You Can Tell My Daughter This, But Not That

It’s become quite popular these days to talk about why you shouldn’t say this or that to my daughter.

A little old lady in the grocery store tells my daughter she’s pretty, and all of a sudden it’s an Open Letter To That Woman – Why My Daughter Is More Than Pretty.

Well – yes. Yes, she is.

But other than the fact that it’s currently trendy to be offended by everything under the sun, there is actually nothing wrong at all with my daughter being told she’s pretty.

When I see an adult I don’t know, whether male or female, and I want to pay them a compliment, I’m not going to just grab some random positive thought and throw it their way, hoping that it somehow hits the mark and matches up with who they are.

I’m going to say something positive about what I can see right in front of me – their shirt, their shoes, their car, their bag, their jacket, their watch, their hair. If they’re holding or wearing something that shows a specific interest (music, sport, etc) I might mention that, but usually not. I’ll be honest, I don’t usually walk up to strangers and say “Hiii, you’re so pretty!” (Maybe I should start??!!) I tend to choose something they’re wearing as a compliment.

The point is, what I say focuses on the external. I don’t know if that stranger is smart, athletic, or an extremely kind thoughtful person who is always there for a friend in need, but I can see that she’s wearing a killer pair of shoes, or that he’s got a great outfit. And that’s what I’m going to compliment.

A few words from a stranger are not shaping my daughter’s heart. I am.

My daughter is being raised to know that she is kind, smart, strong, intelligent, thoughtful and generous. She is also told that she is beautiful – inside and out. Both her father and I compliment her on her outfits, her hair, her shoes – and on her art, her school work, her writing, her acts of kindness, her strength.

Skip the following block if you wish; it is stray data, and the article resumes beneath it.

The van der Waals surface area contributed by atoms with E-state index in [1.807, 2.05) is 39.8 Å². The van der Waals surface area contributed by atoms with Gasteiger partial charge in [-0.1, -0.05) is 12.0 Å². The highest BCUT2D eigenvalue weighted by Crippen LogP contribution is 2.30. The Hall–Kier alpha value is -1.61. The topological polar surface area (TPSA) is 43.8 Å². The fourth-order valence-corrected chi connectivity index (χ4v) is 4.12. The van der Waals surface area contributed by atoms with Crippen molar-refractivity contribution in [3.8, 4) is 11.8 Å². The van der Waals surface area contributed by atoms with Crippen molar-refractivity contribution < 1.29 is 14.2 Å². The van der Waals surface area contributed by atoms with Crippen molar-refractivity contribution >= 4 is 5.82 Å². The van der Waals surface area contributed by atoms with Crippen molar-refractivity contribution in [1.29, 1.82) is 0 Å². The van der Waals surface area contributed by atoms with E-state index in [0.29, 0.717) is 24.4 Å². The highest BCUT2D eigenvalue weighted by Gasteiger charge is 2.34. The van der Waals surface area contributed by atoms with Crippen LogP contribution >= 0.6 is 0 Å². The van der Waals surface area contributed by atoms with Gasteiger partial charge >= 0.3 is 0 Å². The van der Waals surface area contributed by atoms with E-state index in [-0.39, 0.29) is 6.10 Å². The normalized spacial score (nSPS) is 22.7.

There is much more to her than her external appearance – but her external appearance is, in fact, part of her. To deny that is as wrong as to deny her kindness or her strength. They are all parts of the whole, the wonderful being that my daughter is and is meant to be.

If you see me with my daughter in the store – you can tell her that she’s pretty.

My daughter will smile, and say “Thank you.”

… because besides being raised to be strong, intelligent, and brave, my daughter is being raised to be gracious when offered kind words, to never judge a person’s intentions too harshly, to be confident in her whole person and to not base her self-image on a few words from a stranger.

My daughter is beautiful – inside and out.

But if you happen to meet her and you don’t know her yet, you can just tell her that she’s beautiful.

She knows the “inside and out” part for herself.







  1. I can totally relate with this..I too have a daughter who I want to be not only pretty but strong, smart with common sense and kind. Well said ?

  2. Always interesting to hear perspectives. I want to teach my son that he is more than what people might project onto him πŸ™‚ Many times, I call people beautiful. English is a second language for me and beautiful means a lot more than just physical appearance.

  3. I always admire how intentional and thoughtful you are in the way you parent your kids. I loved this post– and you were so right in about shaping her heart so that she is able to receive compliments in a way that builds her up. Thank you for this read ❀

  4. I love this post. After two boys I now have a girl, and I have read so many articles about what I should be offended at on her behalf that I am started to worry about why I don’t feel offended like I should! I think we are the main influence and can accept a well-intentioned compliment when offered. (But just let me see any man wolf-whistle at my girl in a school uniform and THEN see the over-protective parent come out!)

  5. Yes that’s so true! I remember reading an article where the mother refused to let her daughter thank someone who told her she’s pretty. By teaching your daughter that’s she’s more than just what’s on the outside, she can graciously take the comment and be polite!